Actually, Supalla and Padden warn against doing this. With the tremendous growth of ASL interpreting, fewer native ASL teachers and deaf models are available to ensure that cultural values are passed on. Interpreters feed off of each other to compensate for the lack of experience, and in turn deaf children rely on this limited pool as they are individually placed in mainstream classrooms. For example, someone who likes music might get a two-handed name sign with a “B” handshape strumming an imaginary guitar. Once those misnamed individuals meet other members of the signing community, they immediately get marked as someone who doesn’t know the cultural norms. It is a subconscious response much like when an American-born Chinese person enters a room full of natives in China.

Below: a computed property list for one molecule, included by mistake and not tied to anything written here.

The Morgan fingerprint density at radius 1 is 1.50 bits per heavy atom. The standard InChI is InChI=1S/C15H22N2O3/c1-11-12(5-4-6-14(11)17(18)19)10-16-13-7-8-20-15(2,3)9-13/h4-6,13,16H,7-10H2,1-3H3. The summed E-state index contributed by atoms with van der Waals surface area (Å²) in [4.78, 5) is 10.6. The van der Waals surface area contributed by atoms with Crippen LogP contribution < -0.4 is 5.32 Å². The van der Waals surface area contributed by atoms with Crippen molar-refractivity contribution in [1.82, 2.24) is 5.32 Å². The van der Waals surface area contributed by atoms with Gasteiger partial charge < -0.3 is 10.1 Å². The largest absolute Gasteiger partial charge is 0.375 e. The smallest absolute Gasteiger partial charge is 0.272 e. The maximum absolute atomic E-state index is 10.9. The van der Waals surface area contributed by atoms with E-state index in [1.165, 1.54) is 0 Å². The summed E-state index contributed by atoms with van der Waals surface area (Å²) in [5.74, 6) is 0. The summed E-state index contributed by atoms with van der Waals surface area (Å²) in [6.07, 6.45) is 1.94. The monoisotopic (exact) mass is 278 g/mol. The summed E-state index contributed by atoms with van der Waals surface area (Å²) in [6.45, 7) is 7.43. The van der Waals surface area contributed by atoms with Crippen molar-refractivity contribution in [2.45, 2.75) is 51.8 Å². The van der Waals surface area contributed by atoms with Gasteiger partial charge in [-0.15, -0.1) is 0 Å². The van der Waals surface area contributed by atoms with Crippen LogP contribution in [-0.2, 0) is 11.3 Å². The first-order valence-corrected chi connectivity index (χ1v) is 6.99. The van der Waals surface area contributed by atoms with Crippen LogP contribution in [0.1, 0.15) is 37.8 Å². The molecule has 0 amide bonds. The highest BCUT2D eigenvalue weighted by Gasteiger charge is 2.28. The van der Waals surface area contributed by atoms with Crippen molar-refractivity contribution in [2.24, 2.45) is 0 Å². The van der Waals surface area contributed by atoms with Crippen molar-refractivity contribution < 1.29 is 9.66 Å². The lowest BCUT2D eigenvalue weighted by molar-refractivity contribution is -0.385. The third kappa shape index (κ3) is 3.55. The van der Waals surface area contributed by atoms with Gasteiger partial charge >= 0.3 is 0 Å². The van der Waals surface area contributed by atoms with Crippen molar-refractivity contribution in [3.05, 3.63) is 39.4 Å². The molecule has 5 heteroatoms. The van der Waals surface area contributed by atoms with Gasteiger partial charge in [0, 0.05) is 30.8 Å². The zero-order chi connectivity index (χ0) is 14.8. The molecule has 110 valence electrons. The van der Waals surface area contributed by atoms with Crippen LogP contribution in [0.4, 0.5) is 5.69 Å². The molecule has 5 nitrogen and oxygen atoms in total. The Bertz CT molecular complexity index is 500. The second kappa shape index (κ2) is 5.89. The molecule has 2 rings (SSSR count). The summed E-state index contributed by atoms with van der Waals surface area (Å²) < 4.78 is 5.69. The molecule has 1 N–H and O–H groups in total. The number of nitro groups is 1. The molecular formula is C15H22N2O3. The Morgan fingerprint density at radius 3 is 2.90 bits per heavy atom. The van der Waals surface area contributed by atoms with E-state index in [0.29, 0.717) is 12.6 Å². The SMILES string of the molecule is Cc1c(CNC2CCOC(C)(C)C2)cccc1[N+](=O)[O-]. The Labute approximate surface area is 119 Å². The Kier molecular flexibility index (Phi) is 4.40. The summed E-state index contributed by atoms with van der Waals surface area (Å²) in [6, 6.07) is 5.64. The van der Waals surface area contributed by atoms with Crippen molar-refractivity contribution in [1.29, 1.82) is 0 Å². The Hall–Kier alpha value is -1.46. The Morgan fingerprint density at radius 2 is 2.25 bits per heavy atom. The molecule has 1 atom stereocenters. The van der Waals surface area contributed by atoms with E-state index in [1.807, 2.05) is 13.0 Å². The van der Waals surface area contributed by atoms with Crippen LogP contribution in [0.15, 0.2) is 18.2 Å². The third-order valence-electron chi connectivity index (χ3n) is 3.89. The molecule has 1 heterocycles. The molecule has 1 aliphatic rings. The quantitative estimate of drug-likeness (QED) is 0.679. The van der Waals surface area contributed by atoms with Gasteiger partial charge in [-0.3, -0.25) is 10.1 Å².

Supalla’s answer to this problem was to create The Book of Name Signs. His epiphany was to create a manual that showed all the possible locations arbitrary name signs could occur, delegating little space to descriptive name signs. Perhaps he thought that by writing down the intuitive knowledge that comes from cultural values, it would then be internalized by non-natives. But Supalla missed a critical point about American Sign Language that has serious repercussions for arbitrary name signs.
I had grown complacent with fingerspelling my name sign. The signing community in Minnesota has a strong tendency for heavy fingerspelling, especially when thickly gloved in below-zero weather. Dr. Frank Turk, he of the double-handed exclamations, carried on the tradition of his alma mater throughout his career as an inspirational speaker. I was resigned to fingerspelling Minnesota-style until a fateful videochat session.